You should know the rules by now: Two Yahoo! fantasy analysts debate the merits of a pair of players, then readers settle the issue via Web poll. Today we're discussing Larry Fitzgerald(notes) (prohibitive favorite) and Sidney Rice(notes) (plucky underdog). Please give the lecturers your full attention, and ignore the fact that Pianowski shamelessly used around 100 extra words. After casting your vote, sign-up for some free Fantasy Football.
Pianowski says: Everyone knows the fundamental rules in rock-paper-scissors, and it's time we discussed some fundamental rules when it comes to projecting fantasy football players. Opportunity trumps protection at the receiver position, and receiving talent usually emerges even with a messy supporting cast.
The Kurt Warner(notes) departure is a major hit for Fitzgerald, but he's produced without Warner before. Fitzgerald's haul in his rookie year (58-780-8, a monster showing for a first-year receiver) came despite dreadful play at the quarterback position, and Fitzgerald gave us strong numbers in 2006 despite limited time with Warner. Heck, Fitzgerald scored 22 times in his final year at Pittsburgh, working with Rod Rutherford – anyone heard from Rutherford lately?
Matt Leinart's(notes) career to this point makes everyone nervous, but at least he's getting eight months to ready for what might be his final shot in the NFL. We're still talking about a Heisman Trophy winner and first-round pedigree here. Yes, his mechanics need to be ripped up and rebuilt, and no, he didn't learn a thing about pocket awareness during his time at USC. But the Leinart we see this fall, with months of preparation and a few years of added maturity, should trump the Leinart we watched in the early part of his career. I'm not trying to sell you on Matt Leinart, star; merely that he's in a position to be improved in 2010. That's all we want.
I'm not worried about the loss of Anquan Boldin(notes); when it comes to star receivers, opportunity comes before protection. If it were so easy to take a No. 1 receiver out of the game, explain how Andre Johnson(notes) and Brandon Marshall(notes) thrived last year, or what Terrell Owens(notes) did in several seasons without adequate help. When the talent is top shelf, there's only so much a defense can do in response. Heck, if there were an easy way to scheme against Fitzgerald, defenses would have done it during Arizona's playoff run back in January 2009.
I'm a Sidney Rice fan, as most of us are. He's an athletic freak and in a good spot if Brett Favre(notes) comes back. But would you bet your house that Favre actually returns and stays at full-throttle in 2010? And can we be sure that Rice's targets and red-zone looks will stay at the same level given what's around him? Percy Harvin(notes), Visanthe Shiancoe(notes) and Adrian Peterson demand the ball too, and once in a while they throw the rock to Bernard Berrian(notes).
Rice has one year of fantasy stardom under his belt; Fitzgerald has several. Rice is one weapon in the Minnesota offense; Fitzgerald is the Arizona game plan. I'll go where the opportunity is, and let the talent take care of itself.
Behrens responds: I'm fully aware that Rice won't win the battle at the polls in June, but I'm equally confident that he'll prevail in January, when all the fantasy points are totaled.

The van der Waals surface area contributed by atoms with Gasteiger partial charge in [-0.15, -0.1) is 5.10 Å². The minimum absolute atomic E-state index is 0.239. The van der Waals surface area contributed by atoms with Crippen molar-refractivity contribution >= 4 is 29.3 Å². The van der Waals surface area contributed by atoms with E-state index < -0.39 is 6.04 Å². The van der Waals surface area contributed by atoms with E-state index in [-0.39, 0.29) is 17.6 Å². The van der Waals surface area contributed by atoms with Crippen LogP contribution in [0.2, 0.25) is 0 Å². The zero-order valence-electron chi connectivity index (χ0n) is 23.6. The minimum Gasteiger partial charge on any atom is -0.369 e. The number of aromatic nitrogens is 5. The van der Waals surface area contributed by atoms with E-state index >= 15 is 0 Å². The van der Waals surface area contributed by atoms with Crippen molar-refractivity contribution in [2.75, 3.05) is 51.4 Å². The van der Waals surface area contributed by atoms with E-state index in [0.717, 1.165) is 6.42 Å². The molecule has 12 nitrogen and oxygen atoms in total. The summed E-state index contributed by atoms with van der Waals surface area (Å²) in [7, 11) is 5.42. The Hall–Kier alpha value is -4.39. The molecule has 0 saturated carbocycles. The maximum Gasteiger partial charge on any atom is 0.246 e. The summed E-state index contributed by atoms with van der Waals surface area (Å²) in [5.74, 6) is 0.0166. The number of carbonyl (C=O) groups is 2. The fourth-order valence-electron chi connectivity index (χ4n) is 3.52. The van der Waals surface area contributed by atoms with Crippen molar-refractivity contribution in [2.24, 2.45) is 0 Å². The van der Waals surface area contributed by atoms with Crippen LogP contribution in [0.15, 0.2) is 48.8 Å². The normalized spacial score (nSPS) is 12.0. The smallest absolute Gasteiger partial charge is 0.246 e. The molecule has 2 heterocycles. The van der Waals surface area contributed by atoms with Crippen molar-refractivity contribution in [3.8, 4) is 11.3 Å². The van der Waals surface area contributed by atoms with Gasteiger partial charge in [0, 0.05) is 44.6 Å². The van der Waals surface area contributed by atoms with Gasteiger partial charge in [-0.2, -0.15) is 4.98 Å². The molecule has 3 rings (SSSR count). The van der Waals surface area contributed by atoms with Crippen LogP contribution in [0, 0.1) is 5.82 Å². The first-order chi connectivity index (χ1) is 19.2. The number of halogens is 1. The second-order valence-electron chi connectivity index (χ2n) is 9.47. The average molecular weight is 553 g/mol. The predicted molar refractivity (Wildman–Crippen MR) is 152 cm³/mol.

(See how I moved the goal posts there? That's a veteran Spin Doctors maneuver.)
Rice is coming off a 1312-yard breakout campaign that was punctuated by a dominant post-season (10-184-4). He's 6-foot-4, hyperathletic, and he catches absolutely everything thrown his way. (Check the tape. Hated that play at the time, but I respect it). The key pieces of Minnesota's offense are still in place — c'mon, there's basically zero uncertainty about Brett Favre — and you'll recall that the Vikes were pretty good in 2009. They averaged 29.4 points and 379.6 total yards per game. Rice is in line for another massive statistical season.
Of course Fitzgerald never seems to have anything less than a massive season. He's spectacular, a Hall of Fame talent. If we were building a real-life team from scratch here — which is definitely not what we're doing — Fitzgerald would be the first receiver off the board, no doubt.
So why is he just 10th in my wide receiver ranks?
Because I have no faith in his quarterback, that's why — and neither do any of the Yahoo! experts. Matt Leinart isn't higher than No. 21 in anyone's QB ranks. I've actually participated in mocks where Fitzgerald is taken in the first round and Leinart goes undrafted. That makes little sense.
As supremely talented as Fitzgerald is, his fantasy value is still to some extent tied to his quarterback … and his quarterback is no longer Kurt Warner. Over the past three years, Leinart has thrown three TD passes and eight interceptions. The offense immediately downshifts when he's at the controls. He's been indecisive, slow, and entirely unimpressive. And if he fails, Derek Anderson(notes) is next on the depth chart (reckless, inaccurate, equally unimpressive).
It's a testament to my confidence in Fitzgerald that I've still placed him inside my top 10. With Rice, I have no remaining questions about the talent or the situation. You can have Fitz in the first; I'll take Rice in Round 3.
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